3. 3. Hypertriglyceridemia http://emedicine.medscape.com/article/126568-overview Lipoprotein lipase (LPL) releases free fatty acids from chylomicrons and produces chylomicron remnants that are small enough to take part in the atherosclerotic process. Once very low-density lipoprotein (VLDL) has been metabolized by lipoprotein lipase, VLDL remnants in the form of intermediate-density lipoprotein (IDL) can be metabolized by hepatic lipase, producing LDL, or they can be taken up by the LDL receptor via either apolipoprotein B (apo B) or apo E. VLDL remnants have 1 of 2 fates: they can be metabolized by hepatic lipase, which further depletes triglycerides, producing LDL, or they can be taken up by the LDL receptor via either apo B or apo E. VLDL remnants are not only triglyceride-poor, they are also cholesterol enriched, having acquired cholesterol ester from HDL via the action of cholesterol ester transfer protein (CETP), which facilitates the exchange of VLDL triglycerides for cholesterol in HDL. This pathway may promote HDLs reverse cholesterol transport activity, but only if VLDL and LDL return cholesterol to the liver. If these lipoproteins are taken up by macrophages, the CETP transfer results in increased atherogenesis. Chylomicron remnants, VLDL, VLDL remnants, and LDL are all atherogenic. Epidemiology Frequency United States The National Cholesterol Education Program (NCEP) Adult Treatment Panel III (ATP III) defined elevated triglycerides as 150 mg/dL and higher.[2] Using that criterion, the Third National Health and Nutrition Examination Survey (NHANES) found that the prevalence of hypertriglyceridemia in US adults age 20 years and older was approximately 35% in men and 25% in women. Triglyceride levels in African American men and women were 21% and 14%, respectively; 40% and 35% in Mexican American men and women, respectively; and in 37% and 25% in white American men and women, respectively. Prevalence of severe hypertriglyceridemia, defined as triglycerides greater than 2000 mg/dL, is estimated to be to be 1.8 cases per 10,000 white adults, with a higher prevalence in patients with diabetes or alcoholism. The most severe form of hypertriglyceridemia, LPL deficiency, occurs in approximately 1 case per 1 million; the frequency of apo C-II deficiency is even lower. International The worldwide incidence of LPL deficiency is similar to that in the United States with the exception of small populations such as in Quebec, Canada, where the number is significantly higher, probably due to the founder effect. Apo C-II is infrequent in all populations studied to date. Mortality/Morbidity3 of 7 9/3/2011 8:18 AM
  4. 4. Hypertriglyceridemia http://emedicine.medscape.com/article/126568-overview Hypertriglyceridemia is correlated with an increased risk of cardiovascular disease (CVD), particularly in the setting of low HDL cholesterol (HDL-c) levels and/or elevated LDL cholesterol (LDL-c) levels. When low HDL-c levels are controlled for, some studies demonstrate that elevated triglycerides do not correlate with risk of cardiovascular disease. Others suggest that high triglyceride levels are an independent risk factor. Because metabolism of the triglyceride-rich lipoproteins (chylomicrons, VLDL) and metabolism of HDL are interdependent and because of triglycerides are very labile, the independent impact of hypertriglyceridemia on cardiovascular disease risk is difficult to confirm. However, randomized clinical trials using triglyceride-lowering medications have demonstrated decreased coronary events in both the primary and secondary coronary prevention populations. An understanding of lipoprotein catabolism provides an explanation for the absence of increased risk of cardiovascular disease in patients with the most severe form of hypertriglyceridemia, type I hyperlipoproteinemia. The atherogenicity correlated with elevated triglyceride levels is thought to be secondary to increased levels of chylomicron and VLDL remnants. Remnants are smaller, richer in cholesterol, and more readily taken up by macrophages, which are converted to plaque-forming foam cells. The chylomicrons in patients with type I disease cannot be converted to remnants and, therefore, should not be atherogenic. Extreme elevations of triglycerides, usually well above 1000 mg/dL, may cause acute pancreatitis and all the sequelae of that condition (see Pancreatitis, Acute). The NCEP ATP III guidelines stipulate that if triglycerides are ≥500 mg/dL, the initial management should be to lower the triglycerides to prevent pancreatitis. Only when the triglyceride level is below 500 should LDL-lowering be addressed. The chylomicronemia syndrome[3, 4] is an often unrecognized and less severe condition than pancreatitis that is usually caused by triglyceride levels greater than 1000 mg/dL. Abdominal pain is the most common presenting symptom, but chest pain and dyspnea may sometimes occur. Amylase and lipase are minimally, if at all, elevated. Symptoms resolve when triglyceride levels decrease well below 1000. Race Triglycerides are lower in African Americans than in whites. Racial predisposition has been not described for LPL deficiency or apo C-II deficiency. Sex In the Prospective Cardiovascular Munster study (PROCAM), a large observational study, mild hypertriglyceridemia (triglycerides >200 mg/dL) was more prevalent in men (18.6%) than in women (4.2%).[5] Genetic mutations in both LPL and apo C-II affect males and females in equal numbers. Age Triglycerides increase gradually in men until about age 50 years and then decline slightly. In women, they continue to increase with age. Mild hypertriglyceridemia (triglycerides >150 mg/dL) is slightly more prevalent in men beginning at age 30 years and women starting at age 60 years. LPL deficiency and apo C-II deficiency are caused by homozygous autosomal recessive genes present at conception. The manifestations of LPL and apo C-II deficiency (severe hypertriglyceridemia) usually are detected in childhood, although defective apo C-II sometimes presents in early adulthood. Contributor Information and Disclosures Author Elena Citkowitz, MD, PhD, FACP Clinical Professor of Medicine, Yale University School of Medicine; Director, Cholesterol Management Center, Director, Cardiac Rehabilitation, Department of Medicine, Hospital of St Raphael Elena Citkowitz, MD, PhD, FACP is a member of the following medical societies: American College of Physicians, American Heart Association, National Lipid Association, and Sigma Xi Disclosure: Nothing to disclose. Specialty Editor Board Steven R Gambert, MD, MACP Chairman, Department of Medicine, Physician-in-Chief, Sinai Hospital of Baltimore; Professor of Medicine, Program Director, Internal Medicine Program, Johns Hopkins University School of Medicine Steven R Gambert, MD, MACP is a member of the following medical societies: Alpha Omega Alpha, American4 of 7 9/3/2011 8:18 AM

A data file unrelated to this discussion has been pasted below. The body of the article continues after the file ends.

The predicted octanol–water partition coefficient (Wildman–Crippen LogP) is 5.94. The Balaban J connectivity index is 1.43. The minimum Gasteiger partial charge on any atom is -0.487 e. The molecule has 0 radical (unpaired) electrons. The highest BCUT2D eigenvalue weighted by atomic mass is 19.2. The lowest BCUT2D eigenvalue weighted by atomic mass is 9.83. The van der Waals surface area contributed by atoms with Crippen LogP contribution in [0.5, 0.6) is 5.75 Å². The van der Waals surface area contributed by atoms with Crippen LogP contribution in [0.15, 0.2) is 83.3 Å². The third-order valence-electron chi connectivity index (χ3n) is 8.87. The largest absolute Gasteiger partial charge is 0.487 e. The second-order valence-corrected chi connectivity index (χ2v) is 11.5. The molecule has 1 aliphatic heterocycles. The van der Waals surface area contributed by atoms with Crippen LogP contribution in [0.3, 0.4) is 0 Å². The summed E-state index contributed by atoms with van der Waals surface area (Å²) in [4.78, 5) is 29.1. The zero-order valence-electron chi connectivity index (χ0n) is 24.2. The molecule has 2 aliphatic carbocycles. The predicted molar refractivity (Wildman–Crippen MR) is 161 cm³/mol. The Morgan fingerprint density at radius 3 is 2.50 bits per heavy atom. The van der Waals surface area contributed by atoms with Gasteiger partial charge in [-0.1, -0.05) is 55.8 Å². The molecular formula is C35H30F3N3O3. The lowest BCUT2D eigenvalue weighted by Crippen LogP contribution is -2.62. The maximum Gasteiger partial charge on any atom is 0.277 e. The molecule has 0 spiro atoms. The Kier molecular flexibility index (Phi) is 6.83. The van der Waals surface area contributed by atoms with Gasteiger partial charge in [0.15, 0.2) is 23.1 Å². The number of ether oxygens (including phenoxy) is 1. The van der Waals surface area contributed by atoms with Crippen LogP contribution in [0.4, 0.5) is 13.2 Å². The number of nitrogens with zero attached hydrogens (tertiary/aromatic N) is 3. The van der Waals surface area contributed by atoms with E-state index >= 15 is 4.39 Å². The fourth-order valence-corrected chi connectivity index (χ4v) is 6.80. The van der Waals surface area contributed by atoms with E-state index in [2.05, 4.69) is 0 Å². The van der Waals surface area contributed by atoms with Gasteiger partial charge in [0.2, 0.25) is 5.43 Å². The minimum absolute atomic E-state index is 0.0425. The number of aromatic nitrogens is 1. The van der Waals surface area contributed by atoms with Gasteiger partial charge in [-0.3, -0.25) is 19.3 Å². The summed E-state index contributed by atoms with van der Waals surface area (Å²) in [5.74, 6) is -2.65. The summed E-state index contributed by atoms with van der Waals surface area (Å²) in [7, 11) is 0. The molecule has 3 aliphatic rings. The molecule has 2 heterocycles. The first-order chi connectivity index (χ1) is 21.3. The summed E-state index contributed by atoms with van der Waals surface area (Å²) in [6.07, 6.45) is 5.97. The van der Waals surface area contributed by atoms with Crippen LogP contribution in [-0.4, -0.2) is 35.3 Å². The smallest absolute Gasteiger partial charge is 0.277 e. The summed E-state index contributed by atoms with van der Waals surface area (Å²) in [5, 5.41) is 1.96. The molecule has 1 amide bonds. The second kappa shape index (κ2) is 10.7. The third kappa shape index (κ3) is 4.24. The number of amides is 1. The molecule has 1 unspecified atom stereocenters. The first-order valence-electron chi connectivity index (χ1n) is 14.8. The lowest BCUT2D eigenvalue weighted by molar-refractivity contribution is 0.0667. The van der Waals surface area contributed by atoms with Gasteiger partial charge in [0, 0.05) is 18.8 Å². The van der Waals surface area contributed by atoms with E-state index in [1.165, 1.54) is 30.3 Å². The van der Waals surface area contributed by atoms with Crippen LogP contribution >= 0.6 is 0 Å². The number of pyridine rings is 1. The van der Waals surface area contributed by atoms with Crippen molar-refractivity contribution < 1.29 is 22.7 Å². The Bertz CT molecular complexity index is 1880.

5. 5. Hypertriglyceridemia http://emedicine.medscape.com/article/126568-overview College of Physician Executives, American College of Physicians, American Geriatrics Society, Association of Professors of Medicine, Endocrine Society, and Gerontological Society of America Disclosure: Nothing to disclose. Francisco Talavera, PharmD, PhD Adjunct Assistant Professor, University of Nebraska Medical Center College of Pharmacy; Editor-in-Chief, Medscape Drug Reference Disclosure: eMedicine Salary Employment Yoram Shenker, MD Chief of Endocrinology Section, Veterans Affairs Medical Center of Madison; Interim Chief, Associate Professor, Department of Internal Medicine, Section of Endocrinology, Diabetes and Metabolism, University of Wisconsin at Madison Yoram Shenker, MD is a member of the following medical societies: American Heart Association, Central Society for Clinical Research, and Endocrine Society Disclosure: Nothing to disclose. Mark Cooper, MBBS, PhD, FRACP Head, Diabetes & Metabolism Division, Baker Heart Research Institute, Professor of Medicine, Monash University Disclosure: Nothing to disclose. Chief Editor George T Griffing, MD Professor of Medicine, St Louis University School of Medicine George T Griffing, MD is a member of the following medical societies: American Association for the Advancement of Science, American College of Medical Practice Executives, American College of Physician Executives, American College of Physicians, American Diabetes Association, American Federation for Medical Research, American Heart Association, Central Society for Clinical Research, Endocrine Society, International Society for Clinical Densitometry, and Southern Society for Clinical Investigation Disclosure: Nothing to disclose. References 1. Fredrickson DS, Lees RS. A system for phenotyping hyperlipidaemia. Circulation. Mar 1965;31:321-7. [Medline]. 2. National Cholesterol Education Program. Executive Summary of The Third Report of The National Cholesterol Education Program (NCEP) Expert Panel on Detection, Evaluation, And Treatment of High Blood Cholesterol In Adults (Adult Treatment Panel III). JAMA. May 16 2001;285(19):2486-97. [Medline]. 3. Brunzell JD, Bierman EL. Chylomicronemia syndrome. Interaction of genetic and acquired hypertriglyceridemia. Med Clin North Am. Mar 1982;66:455-68. [Medline]. 4. Chait A, Brunzell JD. Chylomicronemia syndrome. Adv Intern Med. 1992;37:249-73. [Medline]. 5. Assmann G, Schulte H. Relation of high-density lipoprotein cholesterol and triglycerides to incidence of atherosclerotic coronary artery disease (the PROCAM experience). Prospective Cardiovascular Munster study. Am J Cardiol. Sep 15 1992;70(7):733-7. [Medline]. 6. Fortson MR, Freedman SN, Webster PD 3rd. Clinical assessment of hyperlipidemic pancreatitis. Am J Gastroenterol. Dec 1995;90(12):2134-9. [Medline]. 7. Leaf DA. Chylomicronemia and the chylomicronemia syndrome: a practical approach to management. Am J Med. Jan 2008;121(1):10-2. [Medline]. 8. Kolovou GD, Anagnostopoulou KK, Kostakou PM, et al. Primary and secondary hypertriglyceridaemia. Curr Drug Targets. Apr 2009;10(4):336-43. [Medline]. 9. Haffner SM. Secondary prevention of coronary heart disease: the role of fibric acids [editorial; comment]. Circulation. Jul 4 2000;102(1):2-4. [Medline].5 of 7 9/3/2011 8:18 AM